- Plectranthus scutellarioides. Coleus had another name change from Solenostemon scutellarioides. What would we do without these fantastic plants no matter what they’re called botanically?
- Plumbago auriculata, blue or white, but why grow the white when there are so few easy blue flowers?
- Pennisetum purpureum ‘Princess Caroline’ purple fountain grass, or one of the other varieties. It will grow from a plug to a giant mound in a few months. You don’t want it perennial, trust me. ‘Fireworks’ is smaller in stature and in leaf. ‘Princess Molly’ is green and purple and also quite large. ‘Prince’ is huge, and I’ve seen Vertigo® sold around town, but it’s a bit different because it is a millet. I can’t say how it performs.
- Ricinus communis, castor bean. I like the red New Zealand type with its dark purple leaves. I grew it from seed last year.
- Salvia elegans ‘Golden Delicious.’ If you can find this little jewel–I ordered mine online from somewhere–it is more striking than the standard pineapple sage shown above. I’ve grown it for two years. It makes a nice color echo with the fountain when it blooms in late summer, and the foliage is great throughout the growing season.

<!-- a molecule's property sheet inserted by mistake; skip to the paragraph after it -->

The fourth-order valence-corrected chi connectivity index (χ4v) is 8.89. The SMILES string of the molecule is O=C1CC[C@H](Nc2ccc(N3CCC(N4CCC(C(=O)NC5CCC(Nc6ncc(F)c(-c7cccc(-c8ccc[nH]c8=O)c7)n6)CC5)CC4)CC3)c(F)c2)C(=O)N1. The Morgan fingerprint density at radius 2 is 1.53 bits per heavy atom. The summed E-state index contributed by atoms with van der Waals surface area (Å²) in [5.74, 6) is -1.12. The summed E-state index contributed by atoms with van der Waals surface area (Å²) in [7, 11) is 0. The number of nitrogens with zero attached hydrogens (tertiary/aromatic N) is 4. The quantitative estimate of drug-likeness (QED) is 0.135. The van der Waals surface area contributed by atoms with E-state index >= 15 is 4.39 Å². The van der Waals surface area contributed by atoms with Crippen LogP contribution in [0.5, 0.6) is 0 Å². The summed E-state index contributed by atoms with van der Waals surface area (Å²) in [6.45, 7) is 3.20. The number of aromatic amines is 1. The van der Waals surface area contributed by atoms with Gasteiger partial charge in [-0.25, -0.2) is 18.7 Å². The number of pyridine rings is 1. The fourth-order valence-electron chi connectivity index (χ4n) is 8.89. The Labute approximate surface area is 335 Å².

- Tecoma stans and various hybrids, esperanza. There are now so many different types to grow other than the standard yellow bells. I like Crimson Flare®, Solar Flare® and Bells of Fire®. All of these grow to different heights and have various bloom shades. Do a little research if you plan to overwinter them. Once again, Texas has more of these for sale than anywhere else I’ve traveled, and you know how much I traveled this year.
- Vigna caracalla, corkscrew vine, is perennial in a tropical climate, but here, it will die with the first frost. You can start it from seed, but indoors to get a running start. I bought my plant from Bustani Plant Farm.
Tropical plants don’t ask for much. They appreciate an enriched soil, but will even grow in a lesser circumstances. The soil around the potager’s red fountain was just builder’s sand leftover from laying brick paths and building raised beds. I put compost in it every year since, but it’s still primarily sand, so when I plant, I place a little granular fertilizer in the bottom of each hole. This seems to get things off to a good start.
Goodness, there are so many more. I haven’t even mentioned Iresine herbstii, copperleaf plants, the bulbines or black-leaved skyflower, among others, but this post is way too long anyway. Just do your garden a favor and add annual and tropical plants to your plan. Later, let me know what you planted and how things went. I’d love to hear about it. Oh, and feel free to Pin any of these images to Pinterest. I don’t mind. Also, share away on other social media if you want. The more we get out the word about garden worthy plants, the better. Have a great weekend!